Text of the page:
Americans don’t like Big Business. And they don’t like government waste. Put the two together, and we have a nightmare scenario: public money lining the pockets of corporate bigwigs.

Even as federal government workers’ pay is repeatedly targeted for reductions and average Americans’ wages have either stagnated or declined, the amount the government pays to the executives of firms that live off of government contracts has soared over the past 15 years.



Currently, federal government contractors can charge taxpayers up to almost $1 million annually for each contractor employee’s compensation. This is up from $250,000 in 1998 when it was set by law — this cap has increased at a pace that regularly exceeds the rate of inflation.

Large corporate contractors — many of which subsist almost entirely off of government largesse, mostly from the Pentagon — pay their executives many times the amount they charge the government for reimbursement, but the public still pays for their compensation because of their high profit margins.

For instance, in just CEO pay in 2012 alone, Lockheed Martin’s Robert Stevens made $27.5 million (82 percent of Lockheed Martin’s revenue is from government contracts), Northrop Grumman’s Wesley Bush made $24.4 million (90 percent of the firm’s revenue is from government contracts), and Huntington Ingalls’s C. Michael Petters made $14.9 million (his company gets 100 percent of its revenue from government contracts).

These enormous salaries are possible because the profits military contractors get from government work are huge.

Don’t take my word for it. A 2012 study by two professors of financial management at the Naval Postgraduate School determined that “when compared with their industry peers, defense contractors earn excessive profits” and that this has become more pronounced since 1992. These companies, by the way, don’t tend to have great track records when it comes to doing their jobs on time and on budget. So why are their execs getting mammoth paydays?

And why not at least reduce the amounts contractors can charge for high-salaried employees?

A bipartisan group of senators and some members of the House have legislation that would do just that. They’d like to reduce this amount to the vice president’s salary, which is currently $230,700 with a narrow exemption for scientists, engineers, and other specialists if a government agency believes higher salaries are necessary to ensure access to individuals with specialized skills. As recently as 2012, President Barack Obama endorsed an even lower cap.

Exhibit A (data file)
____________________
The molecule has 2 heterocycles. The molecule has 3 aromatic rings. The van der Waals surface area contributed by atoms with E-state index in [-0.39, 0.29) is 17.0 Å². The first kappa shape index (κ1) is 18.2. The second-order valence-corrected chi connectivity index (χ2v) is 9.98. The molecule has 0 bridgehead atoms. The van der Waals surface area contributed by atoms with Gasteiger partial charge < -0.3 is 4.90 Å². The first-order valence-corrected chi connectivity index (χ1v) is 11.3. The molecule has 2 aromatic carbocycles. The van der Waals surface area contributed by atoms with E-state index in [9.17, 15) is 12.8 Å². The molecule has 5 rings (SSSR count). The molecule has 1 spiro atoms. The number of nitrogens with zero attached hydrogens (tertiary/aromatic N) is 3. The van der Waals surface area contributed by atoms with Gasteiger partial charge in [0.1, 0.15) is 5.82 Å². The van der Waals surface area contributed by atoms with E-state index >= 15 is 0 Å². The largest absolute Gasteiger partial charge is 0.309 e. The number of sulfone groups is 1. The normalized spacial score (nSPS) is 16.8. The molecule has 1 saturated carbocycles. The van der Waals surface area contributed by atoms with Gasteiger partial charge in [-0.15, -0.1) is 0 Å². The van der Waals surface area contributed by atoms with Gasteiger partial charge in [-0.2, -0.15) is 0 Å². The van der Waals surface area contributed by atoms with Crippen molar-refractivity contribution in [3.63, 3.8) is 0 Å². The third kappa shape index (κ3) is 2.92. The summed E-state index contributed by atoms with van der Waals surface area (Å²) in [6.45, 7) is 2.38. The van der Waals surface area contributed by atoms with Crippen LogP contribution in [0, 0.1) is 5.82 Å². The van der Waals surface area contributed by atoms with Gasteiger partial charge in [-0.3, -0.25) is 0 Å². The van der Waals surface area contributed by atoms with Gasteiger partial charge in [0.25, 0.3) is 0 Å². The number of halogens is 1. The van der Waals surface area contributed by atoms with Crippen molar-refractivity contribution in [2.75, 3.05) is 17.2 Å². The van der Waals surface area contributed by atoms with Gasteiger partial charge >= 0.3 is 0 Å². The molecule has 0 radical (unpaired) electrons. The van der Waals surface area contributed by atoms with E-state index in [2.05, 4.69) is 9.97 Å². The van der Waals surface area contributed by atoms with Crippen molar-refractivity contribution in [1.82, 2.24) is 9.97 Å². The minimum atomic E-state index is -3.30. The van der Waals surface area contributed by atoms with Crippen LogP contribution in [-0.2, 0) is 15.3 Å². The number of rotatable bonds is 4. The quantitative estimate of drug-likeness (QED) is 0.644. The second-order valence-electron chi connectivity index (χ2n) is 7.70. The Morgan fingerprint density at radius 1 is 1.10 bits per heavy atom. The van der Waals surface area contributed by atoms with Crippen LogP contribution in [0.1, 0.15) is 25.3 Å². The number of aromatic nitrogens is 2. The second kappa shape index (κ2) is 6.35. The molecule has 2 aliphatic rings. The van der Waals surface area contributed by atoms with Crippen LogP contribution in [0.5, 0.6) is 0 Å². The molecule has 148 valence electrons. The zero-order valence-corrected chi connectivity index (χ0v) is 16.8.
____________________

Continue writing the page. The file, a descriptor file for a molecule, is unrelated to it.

The potential savings aren’t chump change. Demos, a research group, estimated that a cap of $230,700 could lead to annual savings of around $7 billion. There are lots of better things this money could be used for than lining CEO’s pockets. It could pay for education, infrastructure investment, or scientific research that could help rebuild a vibrant middle-class and an economy that lifts people out of poverty.

The new budget deal brokered by Sen. Patty Murray (D-WA) and Rep. Paul Ryan (R-WI) wouldn’t go as far as the other plan, but it would nearly halve the compensation cap to $487,000, which is roughly what the subsidy cap would be if it had only kept pace with inflation since 1998. This is a step in the right direction, but clearly more could be done.

As to be expected, the high-powered lobbyists of these contractors have fought these common-sense reforms with their usual misinformation. After all, they get paid big bucks to keep the money spigot open and flowing.

Yet the status quo is clearly out of whack and something needs to change. As Obama stated in his recent income inequality speech, “government can’t stand on the sidelines in our efforts” to create a more equal society.

Excessive CEO compensation is one of the factors making inequality worse — in 2012, the average CEO-to-worker pay ratio at companies in the S&P 500 was 354-to-1. Government contracting policies should be bucking this trend not making income inequality worse.

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Nick Schwellenbach

Nick Schwellenbach is a senior fiscal policy analyst at the Center for Effective Government.
Distributed via OtherWords.

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